# Second order homogenous with variable coeffecients

1. Mar 15, 2007

### Terilien

In general how do we deal with linear second order differential equations with variable coeffecients?

2. Mar 16, 2007

### Matthew Rodman

In general, you can't. You have to specify the form of those coefficients and hope to match it to an equation for which there is a known solution, probably involving a substitution or two along the way. (Unless it lends itself to direct integration, or something.)

Which equation are you concerned with?

Last edited: Mar 16, 2007
3. Mar 16, 2007

### Terilien

why can't you just plug in in e^rt like you do with the constant coefficient ones and just let r be variable(guessing)? For example when you plug e^rt into the homogenous equation you can find r by solving a quadratic equation involving the coffecient. You need to solve for r. however since in this case the coeeficients depend on time, can't we just have variable solutions (r). note that I haven't thought about this much.

I was just curious as the notes I found didn't discuss them much.

Last edited: Mar 16, 2007
4. Mar 16, 2007

### Matthew Rodman

Let's say your equation is

$$y^{\prime \prime} + \alpha(t) y^{\prime} + \beta(t) y = 0$$

where alpha and beta are arbitrary functions. Now, try your method of subbing

$$y(t) = e^{r(t)}$$

bung this into the first equation, and you get

$$r^{\prime \prime} e^{r(t)} + r^{\prime 2} e^{r(t)} + \alpha(t) r^{\prime} e^{r(t)} + \beta(t) e^{r(t)} = 0$$

Now, divide out the expoenents, and your equation becomes

$$r^{\prime \prime} + r^{\prime 2}+\alpha(t) r^{\prime} +\beta(t) =0$$

So, you now have a different equation, but, more than likely it's not one which is any easier to solve-- unless you get lucky.

Note however, this new one is effectively a first order equation -- i.e. by letting $$q(t) =r^{\prime}(t)$$.

Last edited: Mar 16, 2007
5. Mar 16, 2007

### Matthew Rodman

Err... if you want ot find out what kind of second-order equations are soluble, you can look here. They also have some solutions of PDEs on other pages.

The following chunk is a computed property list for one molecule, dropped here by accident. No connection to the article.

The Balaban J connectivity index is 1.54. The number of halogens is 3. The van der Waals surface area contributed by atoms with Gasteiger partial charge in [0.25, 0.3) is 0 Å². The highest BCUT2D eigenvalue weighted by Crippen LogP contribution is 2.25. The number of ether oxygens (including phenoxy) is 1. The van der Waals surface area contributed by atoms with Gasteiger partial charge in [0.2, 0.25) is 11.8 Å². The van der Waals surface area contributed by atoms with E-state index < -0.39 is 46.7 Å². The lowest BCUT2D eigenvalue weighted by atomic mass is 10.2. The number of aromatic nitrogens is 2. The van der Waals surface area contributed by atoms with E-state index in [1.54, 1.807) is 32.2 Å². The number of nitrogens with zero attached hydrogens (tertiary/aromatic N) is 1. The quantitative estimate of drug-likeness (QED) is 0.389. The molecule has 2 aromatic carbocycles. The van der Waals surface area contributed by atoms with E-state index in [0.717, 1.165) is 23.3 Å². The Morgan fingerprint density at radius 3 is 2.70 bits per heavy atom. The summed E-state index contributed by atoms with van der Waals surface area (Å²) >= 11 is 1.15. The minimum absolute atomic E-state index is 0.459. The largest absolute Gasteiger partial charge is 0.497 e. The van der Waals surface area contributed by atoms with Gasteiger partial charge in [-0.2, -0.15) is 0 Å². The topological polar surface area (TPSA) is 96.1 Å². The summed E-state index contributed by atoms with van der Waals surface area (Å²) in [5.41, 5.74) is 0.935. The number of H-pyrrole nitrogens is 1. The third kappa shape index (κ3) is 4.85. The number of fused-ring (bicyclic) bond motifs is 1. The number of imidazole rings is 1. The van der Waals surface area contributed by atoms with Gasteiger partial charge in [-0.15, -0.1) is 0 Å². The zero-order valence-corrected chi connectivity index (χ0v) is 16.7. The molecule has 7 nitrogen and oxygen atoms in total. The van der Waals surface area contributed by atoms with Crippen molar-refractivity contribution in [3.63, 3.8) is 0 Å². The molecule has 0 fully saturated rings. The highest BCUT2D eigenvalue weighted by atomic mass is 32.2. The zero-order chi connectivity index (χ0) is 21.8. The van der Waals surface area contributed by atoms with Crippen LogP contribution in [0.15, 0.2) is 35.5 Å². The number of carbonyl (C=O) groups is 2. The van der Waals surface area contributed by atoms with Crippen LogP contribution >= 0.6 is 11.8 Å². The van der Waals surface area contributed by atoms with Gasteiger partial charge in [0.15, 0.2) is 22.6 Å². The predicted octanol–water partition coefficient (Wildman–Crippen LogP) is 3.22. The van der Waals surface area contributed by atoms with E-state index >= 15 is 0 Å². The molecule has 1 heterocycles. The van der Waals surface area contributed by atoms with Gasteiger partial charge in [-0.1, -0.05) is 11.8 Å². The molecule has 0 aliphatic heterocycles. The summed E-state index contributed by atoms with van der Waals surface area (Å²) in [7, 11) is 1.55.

6. Mar 17, 2007

### HallsofIvy

Staff Emeritus
Typically, series solutions are used for linear differential equations with variable coefficients.

7. Mar 17, 2007

### tehno

decomposition in series...

Is general recipe ,but sometimes such eqs can be solved explicitely and in finite ,closed form.
It depends on $\alpha(t),\beta(t)$ functions coefficients involved.

8. Mar 17, 2007

### Elvex

The brute force method, usually a method of last resort is the method of frobenius. The problem is you'll generate infinite series solutions which rarely have a closed form. The method is necessary for laplaces equation in cylindrical and spherical coordinates.

9. Mar 18, 2007

### HallsofIvy

Staff Emeritus
Yes, particularly "Euler type" or "equi-potential" equations.

Strictly speaking, "Frobenius" method only applies to series expansion about regular singular points, not general series expansions.

10. Mar 18, 2007

### ziad1985

There is the y(x)=u(x)*v(x)...
solve for v(x), and end up with something like this u'' +(something)u=0
if your lucky enough it's an easy equation...
Edit:If the Diff Eq was this: y'' +a(x)y'+b(x)y=0
then replacing y=v(x)*u(x)
we have this :u''*v+u'(2v'+a(x)v)+u(v"+a(x)v'+b(x)v)=0
Take (2v'+a(x)v)=0 solve for v , then replace in the Eq above.
Then this is what I meant if you were lucky (v"+a(x)v'+b(x)v) should simplify into something related to v in order to solve...

Last edited: Mar 18, 2007
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